How to troubleshoot failing instances

If your instance fails to start and ends up in an error state, this usually indicates a bigger issue related to either the image that you used to create the instance or the server configuration.

To troubleshoot the problem, complete the following steps:

  1. Save the relevant log files and debug information:

    Instance log

    Display the instance log:

    lxc info <instance_name> --show-log
    Console log

    Display the console log:

    lxc console <instance_name> --show-log

    This command is available only for containers.

    Detailed server information

    The LXD snap includes a tool that collects the relevant server information for debugging. Enter the following command to run it:

    sudo lxd.buginfo
  2. Reboot the machine that runs your LXD server.

  3. Try starting your instance again. If the error occurs again, compare the logs to check if it is the same error.

    If it is, and if you cannot figure out the source of the error from the log information, open a question in the forum. Make sure to include the log files you collected.

Troubleshooting examples

See the following sections for some typical methods of troubleshooting an instance.

Debug systemd init

Here is how to enable systemd debug level messages for the c1 container:

lxc config set c1 raw.lxc 'lxc.init.cmd = /sbin/init systemd.log_level=debug'

lxc start c1

Now that the container has started, you can check for the debug messages in the journal:

lxc exec c1 -- journalctl

Emergency systemd shell

Here is how to get an emergency shell on an instance using systemd:

lxc config set c1 raw.lxc 'lxc.init.cmd = /sbin/init emergency'

lxc start c1

Now that the container has started, you can enter the emergency shell using the console (hit the Enter key once in):

lxc console c1

Issue starting RHEL 7 container

In this example, let’s investigate a RHEL 7 system in which systemd cannot start.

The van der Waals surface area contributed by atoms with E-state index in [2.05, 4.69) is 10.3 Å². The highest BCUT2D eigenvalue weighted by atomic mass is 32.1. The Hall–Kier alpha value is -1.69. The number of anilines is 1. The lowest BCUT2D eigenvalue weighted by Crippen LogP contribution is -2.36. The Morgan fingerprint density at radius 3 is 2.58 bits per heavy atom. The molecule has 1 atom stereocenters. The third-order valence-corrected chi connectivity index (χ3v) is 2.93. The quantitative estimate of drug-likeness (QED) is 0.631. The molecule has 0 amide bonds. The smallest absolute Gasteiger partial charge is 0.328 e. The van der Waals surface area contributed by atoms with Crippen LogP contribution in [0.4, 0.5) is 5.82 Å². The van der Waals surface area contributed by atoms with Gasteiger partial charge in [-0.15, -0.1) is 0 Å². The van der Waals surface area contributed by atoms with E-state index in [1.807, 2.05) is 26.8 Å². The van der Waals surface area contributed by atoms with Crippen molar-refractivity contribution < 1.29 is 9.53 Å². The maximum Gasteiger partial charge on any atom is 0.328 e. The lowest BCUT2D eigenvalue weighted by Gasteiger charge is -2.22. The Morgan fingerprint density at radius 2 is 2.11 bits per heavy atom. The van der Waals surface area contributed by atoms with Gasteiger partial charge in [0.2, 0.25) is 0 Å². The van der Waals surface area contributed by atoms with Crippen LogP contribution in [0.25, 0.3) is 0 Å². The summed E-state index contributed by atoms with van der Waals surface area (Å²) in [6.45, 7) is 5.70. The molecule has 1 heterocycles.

user@host:~$ lxc console --show-log rhel7
Console log: Failed to insert module 'autofs4'Failed to insert module 'unix'Failed to mount sysfs at /sys: Operation not permittedFailed to mount proc at /proc: Operation not permitted[!!!!!!] Failed to mount API filesystems, freezing.

The errors here say that /sys and /proc cannot be mounted - which is correct in an unprivileged container. However, LXD mounts these file systems automatically if it can.

The container requirements specify that every container must come with an empty /dev, /proc and /sys directory, and that /sbin/init must exist. If those directories don’t exist, LXD cannot mount them, and systemd will then try to do so. As this is an unprivileged container, systemd does not have the ability to do this, and it then freezes.

So you can see the environment before anything is changed, and you can explicitly change the init system in a container using the raw.lxc configuration parameter. This is equivalent to setting init=/bin/bash on the Linux kernel command line.

lxc config set rhel7 raw.lxc 'lxc.init.cmd = /bin/bash'

Here is what it looks like:

user@host:~$ lxc config set rhel7 raw.lxc 'lxc.init.cmd = /bin/bash'
user@host:~$ lxc start rhel7
user@host:~$ lxc console --show-log rhel7
Console log: [root@rhel7 /]#

Now that the container has started, you can check it and see that things are not running as well as expected:

user@host:~$ lxc exec rhel7 -- bash
[root@rhel7 ~]# ls[root@rhel7 ~]# mountmount: failed to read mtab: No such file or directory[root@rhel7 ~]# cd /[root@rhel7 /]# ls /proc/sys[root@rhel7 /]# exit

Because LXD tries to auto-heal, it created some of the directories when it was starting up. Shutting down and restarting the container fixes the problem, but the original cause is still there - the template does not contain the required files.